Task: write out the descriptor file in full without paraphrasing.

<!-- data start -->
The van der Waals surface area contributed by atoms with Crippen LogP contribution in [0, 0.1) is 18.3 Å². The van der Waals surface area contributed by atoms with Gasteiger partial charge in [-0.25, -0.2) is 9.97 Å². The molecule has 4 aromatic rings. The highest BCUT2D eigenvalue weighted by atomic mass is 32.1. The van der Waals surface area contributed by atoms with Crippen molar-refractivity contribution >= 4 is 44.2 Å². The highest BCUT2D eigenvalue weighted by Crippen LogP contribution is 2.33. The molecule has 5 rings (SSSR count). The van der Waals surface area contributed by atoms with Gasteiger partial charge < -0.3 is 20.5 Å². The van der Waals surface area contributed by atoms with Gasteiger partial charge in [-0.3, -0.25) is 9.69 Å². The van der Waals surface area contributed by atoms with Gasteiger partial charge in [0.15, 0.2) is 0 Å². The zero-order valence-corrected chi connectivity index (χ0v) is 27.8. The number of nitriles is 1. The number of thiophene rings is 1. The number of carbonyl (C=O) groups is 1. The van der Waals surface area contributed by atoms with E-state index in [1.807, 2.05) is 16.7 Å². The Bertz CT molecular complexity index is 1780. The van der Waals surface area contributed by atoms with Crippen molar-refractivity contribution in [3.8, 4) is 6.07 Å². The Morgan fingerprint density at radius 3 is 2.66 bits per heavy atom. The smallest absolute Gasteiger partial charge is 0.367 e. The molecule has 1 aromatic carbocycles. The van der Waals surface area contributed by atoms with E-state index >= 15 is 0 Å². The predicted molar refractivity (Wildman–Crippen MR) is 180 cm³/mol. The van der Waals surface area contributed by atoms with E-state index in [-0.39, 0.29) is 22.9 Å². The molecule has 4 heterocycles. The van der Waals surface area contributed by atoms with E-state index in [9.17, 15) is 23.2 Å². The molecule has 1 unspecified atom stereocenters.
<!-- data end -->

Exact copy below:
The van der Waals surface area contributed by atoms with Crippen LogP contribution in [0, 0.1) is 18.3 Å². The van der Waals surface area contributed by atoms with Gasteiger partial charge in [-0.25, -0.2) is 9.97 Å². The molecule has 4 aromatic rings. The highest BCUT2D eigenvalue weighted by atomic mass is 32.1. The van der Waals surface area contributed by atoms with Crippen molar-refractivity contribution >= 4 is 44.2 Å². The highest BCUT2D eigenvalue weighted by Crippen LogP contribution is 2.33. The molecule has 5 rings (SSSR count). The van der Waals surface area contributed by atoms with Gasteiger partial charge < -0.3 is 20.5 Å². The van der Waals surface area contributed by atoms with Gasteiger partial charge in [-0.3, -0.25) is 9.69 Å². The van der Waals surface area contributed by atoms with Gasteiger partial charge in [0.15, 0.2) is 0 Å². The zero-order valence-corrected chi connectivity index (χ0v) is 27.8. The number of nitriles is 1. The number of thiophene rings is 1. The number of carbonyl (C=O) groups is 1. The van der Waals surface area contributed by atoms with E-state index in [1.807, 2.05) is 16.7 Å². The Bertz CT molecular complexity index is 1780. The van der Waals surface area contributed by atoms with Crippen molar-refractivity contribution in [3.8, 4) is 6.07 Å². The Morgan fingerprint density at radius 3 is 2.66 bits per heavy atom. The smallest absolute Gasteiger partial charge is 0.367 e. The molecule has 1 aromatic carbocycles. The van der Waals surface area contributed by atoms with E-state index >= 15 is 0 Å². The predicted molar refractivity (Wildman–Crippen MR) is 180 cm³/mol. The van der Waals surface area contributed by atoms with E-state index in [-0.39, 0.29) is 22.9 Å². The molecule has 4 heterocycles. The van der Waals surface area contributed by atoms with E-state index in [9.17, 15) is 23.2 Å². The molecule has 1 unspecified atom stereocenters.